E-health corners contribute to community health

Kenya National Library Service, Kenya

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A health worker treating a patient at a clinic.
Health workers are improving their skills through Kenya National Library Service’s e-health corners in the towns of Kisumu and Eldoret.

community need

E-health is an emerging service sector which has great potential to improve healthcare delivery to rural communities and to promote health education and research. The high cost of healthcare, coupled with high levels of poverty and inadequate health infrastructure, has led many people to seek information from libraries. However, libraries have not been equipped to handle these requests.

Kenya National Library Service (KNLS) is addressing this urgent need.

The innovative service

With support from the EIFL Public Library Innovation Programme (EIFL-PLIP) in 2010, the library set up e-health corners in two libraries in the towns of Kisumu and Eldoret. Both towns face special health needs. Kisumu district has the highest HIV/AIDS prevalence in Kenya, and because it is located on the banks of Lake Victoria, struggles with malaria. Eldoret, in the Great Rift Valley, has significant levels of tropical diseases. The e-health corners are dedicated spaces where health workers can use the internet to access online health resources.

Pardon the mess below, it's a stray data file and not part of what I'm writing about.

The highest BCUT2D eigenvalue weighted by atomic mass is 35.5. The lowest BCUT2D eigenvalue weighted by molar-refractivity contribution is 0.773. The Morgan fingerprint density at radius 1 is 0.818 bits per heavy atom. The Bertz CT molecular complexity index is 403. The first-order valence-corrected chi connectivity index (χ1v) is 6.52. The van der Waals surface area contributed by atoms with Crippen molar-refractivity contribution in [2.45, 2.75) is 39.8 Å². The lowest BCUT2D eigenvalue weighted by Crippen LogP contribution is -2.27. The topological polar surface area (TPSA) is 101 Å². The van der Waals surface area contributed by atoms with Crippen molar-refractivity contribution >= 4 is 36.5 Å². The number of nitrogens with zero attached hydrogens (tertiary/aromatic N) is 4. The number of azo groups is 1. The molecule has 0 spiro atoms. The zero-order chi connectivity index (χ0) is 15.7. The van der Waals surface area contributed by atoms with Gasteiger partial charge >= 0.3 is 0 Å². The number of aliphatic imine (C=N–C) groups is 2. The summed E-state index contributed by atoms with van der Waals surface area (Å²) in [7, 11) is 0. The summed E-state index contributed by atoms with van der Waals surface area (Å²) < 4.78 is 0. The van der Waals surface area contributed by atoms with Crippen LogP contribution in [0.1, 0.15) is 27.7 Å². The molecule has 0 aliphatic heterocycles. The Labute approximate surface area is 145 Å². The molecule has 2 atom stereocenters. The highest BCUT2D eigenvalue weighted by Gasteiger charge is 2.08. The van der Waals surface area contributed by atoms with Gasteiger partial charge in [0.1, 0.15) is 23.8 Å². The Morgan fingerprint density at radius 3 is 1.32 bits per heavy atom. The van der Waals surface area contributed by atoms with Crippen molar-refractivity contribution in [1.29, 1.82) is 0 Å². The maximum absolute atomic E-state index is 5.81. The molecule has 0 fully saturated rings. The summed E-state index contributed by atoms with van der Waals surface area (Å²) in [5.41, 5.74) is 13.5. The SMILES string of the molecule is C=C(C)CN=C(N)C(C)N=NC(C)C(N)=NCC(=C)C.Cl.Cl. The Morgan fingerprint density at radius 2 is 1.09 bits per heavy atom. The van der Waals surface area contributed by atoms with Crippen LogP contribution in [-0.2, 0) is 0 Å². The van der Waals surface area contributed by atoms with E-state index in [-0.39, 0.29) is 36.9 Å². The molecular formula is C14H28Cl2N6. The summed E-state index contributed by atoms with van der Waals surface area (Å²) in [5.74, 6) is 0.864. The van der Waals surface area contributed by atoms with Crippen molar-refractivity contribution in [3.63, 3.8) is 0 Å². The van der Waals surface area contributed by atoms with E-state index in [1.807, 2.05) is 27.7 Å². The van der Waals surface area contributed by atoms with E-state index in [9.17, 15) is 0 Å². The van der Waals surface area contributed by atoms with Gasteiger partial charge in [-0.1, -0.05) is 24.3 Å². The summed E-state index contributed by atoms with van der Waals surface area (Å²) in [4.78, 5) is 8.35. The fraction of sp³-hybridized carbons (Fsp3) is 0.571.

The two libraries also increased their stocks of books and journals on health issues; trained health workers and members of the public to use the e-health corners to find health information online, and organized public events on health issues.

Eifl-plip project timeline

May 2010 - April 2011.

achievements and impact

In less than a year (2010/2011), the two libraries trained over 1,600 health workers, students and members of the public to use the e-health corners to access online health resources. KNLS conducted a survey of health workers who used the e-health corners: results showed that over 95% had successfully found the resources they were looking for.

The two branch libraries are now recognized as significant health information providers. They regularly host lectures for the general public on topics of local importance, like personal hygiene, malaria, TB, HIV/AIDS and other sexually transmitted diseases. Lecturers use the resources in the e-health corners to prepare their presentations.

additional resources

Read a two-page case study about the project.

more libraries contributing to community health

Read about more innovative public library services that are helping to build healthy communities. PLIP-HEALTH

Since I started training the health workers, I gained respect, friendship and honour from students in medical schools, doctors, nurses and social health workers.
Moses Imbayi, a librarian at Kisumu branch